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Tiziano Vecellio


Tiziano Vecellio

Titian was the greatest painter of 16th-century Venice, and the first painter to have a mainly international clientele. During his long career, he experimented with many different styles of painting that embody the development of art during his epoch.

Titian was born in Pieve di Cadore, a small town at the foot of the Dolomites on the Venetian side of the Alps. When he was about ten years old, Titian arrived in Venice, then one of the wealthiest and most cosmopolitan cities in the world. He started his artistic training in the workshop of the mosaicist Sebastiano Zuccato. He later briefly joined Gentile Bellini's workshop. After Gentile died in 1507, Titian joined the workshop of Gentile's brother, Giovanni Bellini, which at that time was the most important in Venice.
However, it was through contact with Giorgione, who had also previously trained in Giovanni Bellini's workshop, that he mainly developed his early style. The Giorgionesque appearance of Titian's early work, which is characterized by a pastoral mood, is proof of their closeness. In 1508-9, they worked together on the decoration of the external walls of the Fondaco dei Tedeschi in Venice. The parts executed by Titian were greatly praised by contemporaries, much to the annoyance of Giorgione. After Giorgione's death in 1510, and Sebastiano del Piombo's departure to Rome in 1511, Titian launched his independent career in Venice. He was now left without rivals among his generation.

In 1511 Titian painted his celebrated frescoes in the Scuola del Santo in Padua. His style had now reached maturity, marked by the fullness of forms, compositional confidence, and chromatic balance. These features made his work fundamental to the development of Venetian – and also European – painting. He became famous as a portraitist. He was also known as a painter of various profane subjects. These skills drew the attention of intellectually ambitious Italian dukes and aristocrats. Titian was commissioned to paint prestigious public religious paintings. His Venetian success was sealed by the execution of the altarpiece for the high altar of the important Franciscan church of Santa Maria Gloriosa dei Frari in Venice. The so-called Assunta or Assumption of the Virgin Mary, which is nearly seven meters high, was displayed in 1518, creating a revolutionary watershed in Venetian altarpiece design. Between 1519 and 1526, he painted the celebrated Pala Pesaro for the same church. This asymmetrical composition strongly influenced Venetian altarpiece painting right up until the 18th century.

Early in 1516, Titian started his professional relationship with Alfonso I d'Este, Duke of Ferrara, and spent time in Alfonso's castle. The duke wanted to create a personal cabinet, which would be known as the camerino d'alabastro (the alabaster cabinet), with mythological scenes derived from classical poetry. The duke employed the painters he considered to be the best at the time. Apart from Titian, the other artists were Raphael, Fra Bartolomeo, and Dosso Dossi. Following the deaths of Raphael and Fra Bartolomeo, Titian's involvement in the project increased. He then executed his famous Bacchanal for Alfonso I, along with Bacchus and Ariadne.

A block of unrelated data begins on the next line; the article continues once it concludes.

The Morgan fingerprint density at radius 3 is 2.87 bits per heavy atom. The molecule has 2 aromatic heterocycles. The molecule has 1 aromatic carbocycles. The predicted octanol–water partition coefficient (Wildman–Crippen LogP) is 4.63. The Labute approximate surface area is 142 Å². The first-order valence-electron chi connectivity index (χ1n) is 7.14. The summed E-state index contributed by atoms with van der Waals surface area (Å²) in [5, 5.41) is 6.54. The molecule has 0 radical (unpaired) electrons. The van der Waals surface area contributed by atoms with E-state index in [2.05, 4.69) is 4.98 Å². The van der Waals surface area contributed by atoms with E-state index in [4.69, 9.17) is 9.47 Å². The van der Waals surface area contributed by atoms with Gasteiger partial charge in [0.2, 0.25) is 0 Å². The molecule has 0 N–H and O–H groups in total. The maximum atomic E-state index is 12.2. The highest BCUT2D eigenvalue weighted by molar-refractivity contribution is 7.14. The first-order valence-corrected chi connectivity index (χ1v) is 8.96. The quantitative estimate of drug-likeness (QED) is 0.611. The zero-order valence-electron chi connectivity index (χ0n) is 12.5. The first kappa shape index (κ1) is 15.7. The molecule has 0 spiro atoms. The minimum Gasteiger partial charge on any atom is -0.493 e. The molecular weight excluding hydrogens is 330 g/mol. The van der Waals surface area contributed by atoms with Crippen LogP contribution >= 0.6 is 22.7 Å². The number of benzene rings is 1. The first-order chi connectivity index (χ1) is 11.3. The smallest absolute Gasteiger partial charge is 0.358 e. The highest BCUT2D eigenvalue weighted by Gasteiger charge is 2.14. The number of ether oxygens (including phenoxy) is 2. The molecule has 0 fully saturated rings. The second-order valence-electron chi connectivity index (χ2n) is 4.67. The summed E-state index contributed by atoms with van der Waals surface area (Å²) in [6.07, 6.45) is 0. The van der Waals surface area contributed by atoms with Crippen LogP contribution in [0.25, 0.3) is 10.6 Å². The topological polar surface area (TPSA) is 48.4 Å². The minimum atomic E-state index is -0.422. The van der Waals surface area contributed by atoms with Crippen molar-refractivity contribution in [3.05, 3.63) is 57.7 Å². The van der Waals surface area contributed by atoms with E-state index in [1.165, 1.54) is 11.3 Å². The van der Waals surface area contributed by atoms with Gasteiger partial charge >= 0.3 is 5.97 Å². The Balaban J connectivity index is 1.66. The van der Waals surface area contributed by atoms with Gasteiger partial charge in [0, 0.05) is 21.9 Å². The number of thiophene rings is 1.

Titian also worked for the court of Mantua. In 1523 he began painting for the future Duke of Mantua, Federico II Gonzaga, the son of Isabella d'Este (who was the sister of Titian's earlier patron Alfonso I). Titian mainly painted portraits for the Mantuan court. In 1532, he started to work for the Duke of Urbino, Francesco Maria della Rovere. He would also work for his successor, Guidobaldo II. In the 1530s, he was also in touch with the court of Pope Paolo III Farnese.

The 1520s were hugely significant for Titian's private life. In 1525 he married Cecilia (who tragically died in 1530). Titian and Cecilia had three children, who were all given the names of famous figures from ancient Rome: Pompeo, Orazio, and Lavinia.

Titian's meeting with the Holy Roman Emperor Charles V in Bologna in 1530 would be a determining event in his life. On this occasion, Titian executed a (now lost) full-length, life-size portrait of the Emperor - an early example of what was still an extremely innovative genre at that time. He rapidly became the principal painter to the imperial court, which gave him immense privileges, honors, and even titles. From this moment, he was the painter most in demand at courts across Europe. Titian also became the official painter of Charles V's son, Philip II of Spain. Starting in about 1551, he painted the celebrated mythological series of pictures for Philip, which he referred to as poesie.

In 1527 the Florentine sculptor and architect Jacopo Sansovino and the Tuscan man of letters Pietro Aretino arrived in Venice. They became inseparable friends with Titian, stimulating his interest in Mannerism, a style first seen in his paintings from that period. Mannerist aspects of his art increased after his only trip to Rome in 1545-6, where he finally got the opportunity to meet Michelangelo.

The last phase of Titian's life coincided with a radical revision of his style and painting technique. Starting from the late 1550s, Titian developed a much freer use of the brush and a less descriptive representation of reality.
In the late 1560s and early 1570s, when Titian was already extremely old, he pushed his art to the edge of abstraction. This later style has been defined as 'magic impressionism.' All of this is well represented by two of his latest works, The Death of Actaeon (1575), and the 'Pietà (1576).
The 'Pietà' was originally destined for his own tomb in the church of Santa Maria Gloriosa dei Frari, where Titian was buried after dying of the plague in 1576.